My first direct assistance to Ken's career began only recently when I started to take care of shipping his pots to galleries. They are a challenge to pack and ship safely because of their intricate detail and great size. Often, instead of elaborate packing, I take the work by car to its destination. Paper work and some of the color slide organization has become partly my responsibility, too. In the studio, I look at his work and discuss it with him if he asks, but he hires ceramics students when he needs help with the clay or kiln. In the creative realm, he works alone.
I enjoy some interests of my own: reading and drawing are the most available because they can be done by myself, almost anywhere. I am comfortable doing things alone. A few classes in visual arts and in education have been rewarding for me – not yet a serious pursuit but it could be. Keeping in touch with the family is important; they visit regularly.
I deeply appreciate the natural world. I like painting, sculpture, architecture, the crafts, old and new – anything made or done well is a pleasure and of great importance to me. I like to travel, especially on long car trips. Glimpses of other environments and other cultures are valuable, and the experience of the journey itself is satisfying. We have been fortunate to have taken fine trips both here and abroad.
I share some of Ken's interests, but unlike him I prefer to separate activities, giving time to each. I do not shift gears easily and swiftly between subjects as he does. Ken's talent for sudden, intuitive shifts is effective, and that is how he covers so much ground.
We are different! There have not been, however, serious conflicts over directions taken. It is not always by intention, but just as often by accident, and for separate reasons that we agree to make an important move. For example, in the beginning of his career a key decision for Ken was to pass up a safe teaching job and take a position at a (then) little known foundation for ceramic artists in Helena, Montana. He knew there would be a studio and a kiln in which he could make pots immediately. I was satisfied anticipating a new life in the Rocky Mountains. I was motivated by a spirit of adventure while Ken was looking for opportunity.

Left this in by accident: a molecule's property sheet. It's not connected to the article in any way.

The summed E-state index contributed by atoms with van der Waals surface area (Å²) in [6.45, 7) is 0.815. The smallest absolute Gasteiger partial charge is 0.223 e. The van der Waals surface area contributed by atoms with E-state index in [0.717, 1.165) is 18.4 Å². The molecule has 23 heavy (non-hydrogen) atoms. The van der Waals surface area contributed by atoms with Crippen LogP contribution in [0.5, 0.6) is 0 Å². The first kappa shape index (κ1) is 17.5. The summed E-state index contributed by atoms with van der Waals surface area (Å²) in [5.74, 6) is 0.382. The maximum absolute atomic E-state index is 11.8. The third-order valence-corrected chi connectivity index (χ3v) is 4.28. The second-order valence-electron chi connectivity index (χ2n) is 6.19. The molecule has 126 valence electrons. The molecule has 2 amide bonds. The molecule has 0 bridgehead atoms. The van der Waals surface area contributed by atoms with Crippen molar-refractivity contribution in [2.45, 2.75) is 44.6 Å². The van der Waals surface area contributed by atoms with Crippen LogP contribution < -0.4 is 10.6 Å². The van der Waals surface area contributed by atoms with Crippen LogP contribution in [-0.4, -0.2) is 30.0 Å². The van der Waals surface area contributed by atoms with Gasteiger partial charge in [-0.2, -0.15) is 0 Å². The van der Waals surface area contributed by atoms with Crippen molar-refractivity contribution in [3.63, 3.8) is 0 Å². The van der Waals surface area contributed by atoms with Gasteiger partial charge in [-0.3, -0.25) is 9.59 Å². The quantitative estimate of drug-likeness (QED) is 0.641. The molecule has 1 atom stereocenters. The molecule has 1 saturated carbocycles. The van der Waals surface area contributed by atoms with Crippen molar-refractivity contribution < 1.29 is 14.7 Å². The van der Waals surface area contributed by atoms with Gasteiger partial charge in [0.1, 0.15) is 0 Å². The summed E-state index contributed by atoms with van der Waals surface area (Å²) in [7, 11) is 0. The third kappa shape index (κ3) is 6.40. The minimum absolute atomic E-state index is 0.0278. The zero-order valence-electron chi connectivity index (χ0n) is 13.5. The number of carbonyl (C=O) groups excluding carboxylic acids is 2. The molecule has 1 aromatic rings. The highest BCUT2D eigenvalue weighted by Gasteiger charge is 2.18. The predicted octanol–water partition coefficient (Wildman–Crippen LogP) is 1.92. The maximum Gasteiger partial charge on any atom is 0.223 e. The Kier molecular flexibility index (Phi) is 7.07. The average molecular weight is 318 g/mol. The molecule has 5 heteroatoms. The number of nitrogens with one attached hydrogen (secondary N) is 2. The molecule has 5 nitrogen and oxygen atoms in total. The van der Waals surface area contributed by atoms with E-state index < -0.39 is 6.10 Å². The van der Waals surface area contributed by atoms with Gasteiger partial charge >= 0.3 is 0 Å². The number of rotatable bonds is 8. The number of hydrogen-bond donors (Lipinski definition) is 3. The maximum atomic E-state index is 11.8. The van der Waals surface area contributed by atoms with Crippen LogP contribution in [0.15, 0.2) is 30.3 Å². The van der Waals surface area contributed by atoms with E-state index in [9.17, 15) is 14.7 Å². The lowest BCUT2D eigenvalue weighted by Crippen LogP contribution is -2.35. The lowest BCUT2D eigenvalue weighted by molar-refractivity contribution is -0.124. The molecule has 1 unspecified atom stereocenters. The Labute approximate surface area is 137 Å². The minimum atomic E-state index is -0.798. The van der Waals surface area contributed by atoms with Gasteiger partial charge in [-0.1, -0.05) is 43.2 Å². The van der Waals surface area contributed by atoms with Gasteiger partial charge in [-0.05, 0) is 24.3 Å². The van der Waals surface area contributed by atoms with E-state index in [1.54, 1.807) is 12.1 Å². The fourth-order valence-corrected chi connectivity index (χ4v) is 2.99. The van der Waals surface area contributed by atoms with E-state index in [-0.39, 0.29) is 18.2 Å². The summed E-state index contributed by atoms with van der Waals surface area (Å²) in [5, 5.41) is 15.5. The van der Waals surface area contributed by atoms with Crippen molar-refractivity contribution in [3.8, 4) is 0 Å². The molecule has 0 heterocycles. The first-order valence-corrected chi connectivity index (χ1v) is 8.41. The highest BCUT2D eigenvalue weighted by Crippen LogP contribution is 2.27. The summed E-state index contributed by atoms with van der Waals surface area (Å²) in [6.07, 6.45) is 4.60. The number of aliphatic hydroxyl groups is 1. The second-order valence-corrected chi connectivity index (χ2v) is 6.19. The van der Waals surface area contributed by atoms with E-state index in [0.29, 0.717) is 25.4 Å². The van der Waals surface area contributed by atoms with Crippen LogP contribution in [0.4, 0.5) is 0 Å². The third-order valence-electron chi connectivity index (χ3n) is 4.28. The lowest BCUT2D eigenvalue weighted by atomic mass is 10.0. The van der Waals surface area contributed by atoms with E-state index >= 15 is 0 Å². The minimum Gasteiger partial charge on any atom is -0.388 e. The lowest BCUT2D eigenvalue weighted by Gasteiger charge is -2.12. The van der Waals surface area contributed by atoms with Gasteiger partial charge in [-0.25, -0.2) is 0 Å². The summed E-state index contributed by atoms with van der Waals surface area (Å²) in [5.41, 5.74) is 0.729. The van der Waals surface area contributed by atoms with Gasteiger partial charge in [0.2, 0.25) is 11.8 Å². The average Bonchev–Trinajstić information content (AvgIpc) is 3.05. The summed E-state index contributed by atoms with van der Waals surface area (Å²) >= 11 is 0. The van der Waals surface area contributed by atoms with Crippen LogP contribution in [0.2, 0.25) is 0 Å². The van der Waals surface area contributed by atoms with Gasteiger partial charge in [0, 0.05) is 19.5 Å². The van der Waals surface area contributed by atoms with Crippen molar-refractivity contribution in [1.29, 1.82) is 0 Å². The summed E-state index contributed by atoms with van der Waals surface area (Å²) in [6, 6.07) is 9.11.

The mountains were all I hoped for. It was a splendid environment for raising children, too, and that was what my adventure turned out to be. We had arrived in Montana with one small child and left six years later with two more. For Ken, the Archie Bray Foundation lived up to its promise as "a fine place to work". He developed his skills there and laid the groundwork for his career in ceramics. Each of us retained our individuality. Individual preferences, ideas, dreams, and goals are necessary, but differences need also to be recognized, valued, and developed insofar as it is possible.
We have had the traditional marriage in which husband earns and wife cares for the home. Male and female work roles today are not so clearly defined. Recently I heard an astronaut's wife say that while men give material support, the support they receive from women is a great gift; they receive the permission and freedom to explore, to discover, to become whatever suits them best, knowing that the women are caring for homes and families. That rationale is satisfactory up to a point: the freedom to develop an occupation that sustains one's interest for forty years is a fine gift, but so also is raising a family. Ken Ferguson explored, and discovered that he was an artist with a talent for working with clay, and another talent for working with people. But I cannot say that it was because of permission from me or anyone. One gives oneself permission. He had extraordinary drive, energy, and instinct. Nothing could stop him!
I can say I have lived with a person who successfully combined his artistic and social needs with the necessity to support a family, and he has not compromised artistic principles, nor failed to provide well.